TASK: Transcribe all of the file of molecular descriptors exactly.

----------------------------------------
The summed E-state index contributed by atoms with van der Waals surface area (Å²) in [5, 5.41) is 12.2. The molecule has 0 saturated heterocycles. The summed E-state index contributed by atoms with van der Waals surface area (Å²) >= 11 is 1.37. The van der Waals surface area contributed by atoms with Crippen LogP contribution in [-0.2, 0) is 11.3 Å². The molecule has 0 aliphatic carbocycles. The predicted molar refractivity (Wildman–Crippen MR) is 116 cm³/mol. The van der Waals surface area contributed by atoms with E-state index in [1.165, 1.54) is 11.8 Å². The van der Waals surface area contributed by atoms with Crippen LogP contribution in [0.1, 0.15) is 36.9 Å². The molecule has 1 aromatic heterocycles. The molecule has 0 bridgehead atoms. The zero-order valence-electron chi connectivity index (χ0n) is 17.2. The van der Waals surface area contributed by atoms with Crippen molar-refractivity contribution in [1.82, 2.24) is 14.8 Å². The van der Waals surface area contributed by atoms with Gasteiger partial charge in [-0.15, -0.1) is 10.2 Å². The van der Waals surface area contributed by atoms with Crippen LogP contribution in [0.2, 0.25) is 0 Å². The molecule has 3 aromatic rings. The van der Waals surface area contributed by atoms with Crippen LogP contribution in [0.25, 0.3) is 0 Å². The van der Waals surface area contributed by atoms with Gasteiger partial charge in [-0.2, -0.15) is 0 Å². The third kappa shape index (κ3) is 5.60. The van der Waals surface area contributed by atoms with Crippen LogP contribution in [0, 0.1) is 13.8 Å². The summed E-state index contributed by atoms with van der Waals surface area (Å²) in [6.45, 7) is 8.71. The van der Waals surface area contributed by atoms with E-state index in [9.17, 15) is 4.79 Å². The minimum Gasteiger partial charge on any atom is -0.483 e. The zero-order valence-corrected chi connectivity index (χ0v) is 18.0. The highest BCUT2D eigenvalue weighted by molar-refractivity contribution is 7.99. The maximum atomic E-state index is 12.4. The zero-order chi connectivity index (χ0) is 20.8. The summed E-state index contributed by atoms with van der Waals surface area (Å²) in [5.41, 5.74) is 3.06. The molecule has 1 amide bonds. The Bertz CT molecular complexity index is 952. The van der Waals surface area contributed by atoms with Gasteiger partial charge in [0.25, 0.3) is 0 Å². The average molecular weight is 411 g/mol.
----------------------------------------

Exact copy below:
The summed E-state index contributed by atoms with van der Waals surface area (Å²) in [5, 5.41) is 12.2. The molecule has 0 saturated heterocycles. The summed E-state index contributed by atoms with van der Waals surface area (Å²) >= 11 is 1.37. The van der Waals surface area contributed by atoms with Crippen LogP contribution in [-0.2, 0) is 11.3 Å². The molecule has 0 aliphatic carbocycles. The predicted molar refractivity (Wildman–Crippen MR) is 116 cm³/mol. The van der Waals surface area contributed by atoms with E-state index in [1.165, 1.54) is 11.8 Å². The van der Waals surface area contributed by atoms with Crippen LogP contribution in [0.1, 0.15) is 36.9 Å². The molecule has 1 aromatic heterocycles. The molecule has 0 bridgehead atoms. The zero-order valence-electron chi connectivity index (χ0n) is 17.2. The van der Waals surface area contributed by atoms with Crippen molar-refractivity contribution in [1.82, 2.24) is 14.8 Å². The van der Waals surface area contributed by atoms with Gasteiger partial charge in [-0.15, -0.1) is 10.2 Å². The van der Waals surface area contributed by atoms with Crippen LogP contribution in [0.2, 0.25) is 0 Å². The molecule has 3 aromatic rings. The van der Waals surface area contributed by atoms with Crippen LogP contribution in [0.25, 0.3) is 0 Å². The van der Waals surface area contributed by atoms with Gasteiger partial charge in [-0.2, -0.15) is 0 Å². The third kappa shape index (κ3) is 5.60. The van der Waals surface area contributed by atoms with Crippen LogP contribution in [0, 0.1) is 13.8 Å². The summed E-state index contributed by atoms with van der Waals surface area (Å²) in [6.45, 7) is 8.71. The van der Waals surface area contributed by atoms with E-state index in [9.17, 15) is 4.79 Å². The minimum Gasteiger partial charge on any atom is -0.483 e. The zero-order valence-corrected chi connectivity index (χ0v) is 18.0. The highest BCUT2D eigenvalue weighted by molar-refractivity contribution is 7.99. The maximum atomic E-state index is 12.4. The zero-order chi connectivity index (χ0) is 20.8. The summed E-state index contributed by atoms with van der Waals surface area (Å²) in [5.41, 5.74) is 3.06. The molecule has 1 amide bonds. The Bertz CT molecular complexity index is 952. The van der Waals surface area contributed by atoms with Gasteiger partial charge in [0.25, 0.3) is 0 Å². The average molecular weight is 411 g/mol.